Adyson Johnson’s first decision when she came to Winona State University was to become a dance minor. The Mankato, Minn., native thought it would be a great way to continue dancing after high school, but she never anticipated just how much the dance program would impact her experiences and her future.
The senior Marketing major with minors in Arts Administration and Dance will be performing and choreographing for this year’s Dancescape, and emphasized how much the WSU dance minor curriculum has informed her ability to perform and choreograph original work for a professional dance concert.
“I have been able to take the lessons and concepts of class and apply them onstage,” she said.
Johnson has been involved in Dancescape for several years and has held multiple leadership positions in the production, including serving as the marketing and public relations head for this year’s production. The positions have taught her about both the technical and business side of dance.
“All of these leadership positions have given me the capability to stand out from other applicants, which can be tough in the competitive job market,” she said.
Last summer Johnson was awarded a competitive arts administration internship at Joffrey Ballet in New York City. She will work there again this summer and then hopes to find a job in a dance company in the city.
Johnson said that being a dance student offered her the opportunity to experience new things and meet new people. She also appreciated cultivating a relationship with dance program director, Gretchen Cohenour.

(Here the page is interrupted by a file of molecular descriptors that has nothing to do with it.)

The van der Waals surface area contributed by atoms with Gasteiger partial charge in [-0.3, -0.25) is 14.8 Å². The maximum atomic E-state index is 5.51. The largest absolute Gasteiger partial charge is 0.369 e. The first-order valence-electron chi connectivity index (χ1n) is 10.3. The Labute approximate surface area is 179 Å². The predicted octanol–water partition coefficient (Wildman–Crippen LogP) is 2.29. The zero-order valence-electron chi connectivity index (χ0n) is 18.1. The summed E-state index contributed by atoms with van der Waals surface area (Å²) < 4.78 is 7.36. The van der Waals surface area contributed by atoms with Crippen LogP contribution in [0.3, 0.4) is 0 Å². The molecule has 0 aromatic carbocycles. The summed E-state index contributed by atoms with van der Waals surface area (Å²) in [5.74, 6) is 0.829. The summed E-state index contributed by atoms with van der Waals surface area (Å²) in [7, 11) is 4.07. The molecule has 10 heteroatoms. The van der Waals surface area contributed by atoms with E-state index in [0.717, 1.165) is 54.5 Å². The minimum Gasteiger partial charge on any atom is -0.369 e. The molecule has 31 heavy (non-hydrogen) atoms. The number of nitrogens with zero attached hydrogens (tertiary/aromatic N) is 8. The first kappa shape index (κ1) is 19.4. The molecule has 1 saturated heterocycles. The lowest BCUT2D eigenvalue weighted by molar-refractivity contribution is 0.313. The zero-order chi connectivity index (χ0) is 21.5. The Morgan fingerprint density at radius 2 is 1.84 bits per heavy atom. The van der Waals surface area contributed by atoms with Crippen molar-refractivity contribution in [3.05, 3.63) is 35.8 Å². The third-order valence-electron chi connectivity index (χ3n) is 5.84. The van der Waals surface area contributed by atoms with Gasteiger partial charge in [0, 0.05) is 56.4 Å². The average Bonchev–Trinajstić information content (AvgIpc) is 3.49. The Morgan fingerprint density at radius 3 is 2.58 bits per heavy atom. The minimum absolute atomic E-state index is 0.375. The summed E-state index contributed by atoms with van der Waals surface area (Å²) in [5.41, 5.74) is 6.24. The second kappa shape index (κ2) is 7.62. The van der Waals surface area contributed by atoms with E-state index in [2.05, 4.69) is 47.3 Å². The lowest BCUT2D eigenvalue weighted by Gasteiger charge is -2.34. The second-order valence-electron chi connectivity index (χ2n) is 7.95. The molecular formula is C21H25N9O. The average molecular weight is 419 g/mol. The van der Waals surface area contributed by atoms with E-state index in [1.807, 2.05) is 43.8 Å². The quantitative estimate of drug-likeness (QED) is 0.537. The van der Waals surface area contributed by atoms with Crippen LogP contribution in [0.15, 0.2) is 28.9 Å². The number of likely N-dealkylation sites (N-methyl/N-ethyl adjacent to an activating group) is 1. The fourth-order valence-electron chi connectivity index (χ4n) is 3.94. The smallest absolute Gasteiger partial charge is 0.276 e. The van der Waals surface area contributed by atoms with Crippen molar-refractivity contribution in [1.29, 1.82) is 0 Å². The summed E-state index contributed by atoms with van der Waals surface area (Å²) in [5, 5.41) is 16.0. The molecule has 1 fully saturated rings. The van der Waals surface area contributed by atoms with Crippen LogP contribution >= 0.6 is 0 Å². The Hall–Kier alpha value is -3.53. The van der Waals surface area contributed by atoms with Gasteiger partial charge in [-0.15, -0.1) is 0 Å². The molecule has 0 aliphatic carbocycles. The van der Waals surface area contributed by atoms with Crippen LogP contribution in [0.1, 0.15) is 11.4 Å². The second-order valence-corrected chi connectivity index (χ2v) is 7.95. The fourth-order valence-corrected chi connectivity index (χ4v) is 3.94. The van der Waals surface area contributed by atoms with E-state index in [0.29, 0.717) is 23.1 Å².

Courtney Harms, from Rockton, Ill., will also be closing out her senior year at WSU as a dancer and choreographer in this year’s Dancescape.
“I feel this Dancescape is really the culmination of what my whole dance education at Winona State has been and my whole range as a dancer and choreographer,” she said.
Harms, a Movement Science major with minors in Psychology and Dance, said being part of the WSU dance community and the Dancescape process has given her the support to take creative risks as an artist.
“My whole college career and how I view myself has been shaped and developed by the dance professors on campus,” said Harms. “They have taught me so much about dance and how to cope with whatever life throws at you.”
WSU’s dance program taught these seniors not just about dance technique, performance, choreography and leadership—it also gave them the knowledge and skills to stand out in interviews and the workplace.
“At my graduate school interview, we talked about how dance has affected my view on healthcare and anatomy, which is emphasized a lot in our program,” Harms said.
Harms will attend the Des Moines University-Osteopathic Medical Center in the fall, pursuing her doctorate of physical therapy. She is interested in incorporating dance into her practice as a physical therapist.
Both of these senior dancers are thankful for the lessons, memories and experiences Dancescape and the dance program have given them from start to finish.
After Dancescape concludes, Johnson and Harms will serve as co-directors for the Senior Dance Show in April.
For more information on the dance program contact, Gretchen Cohenour at GCohenour@winona.edu.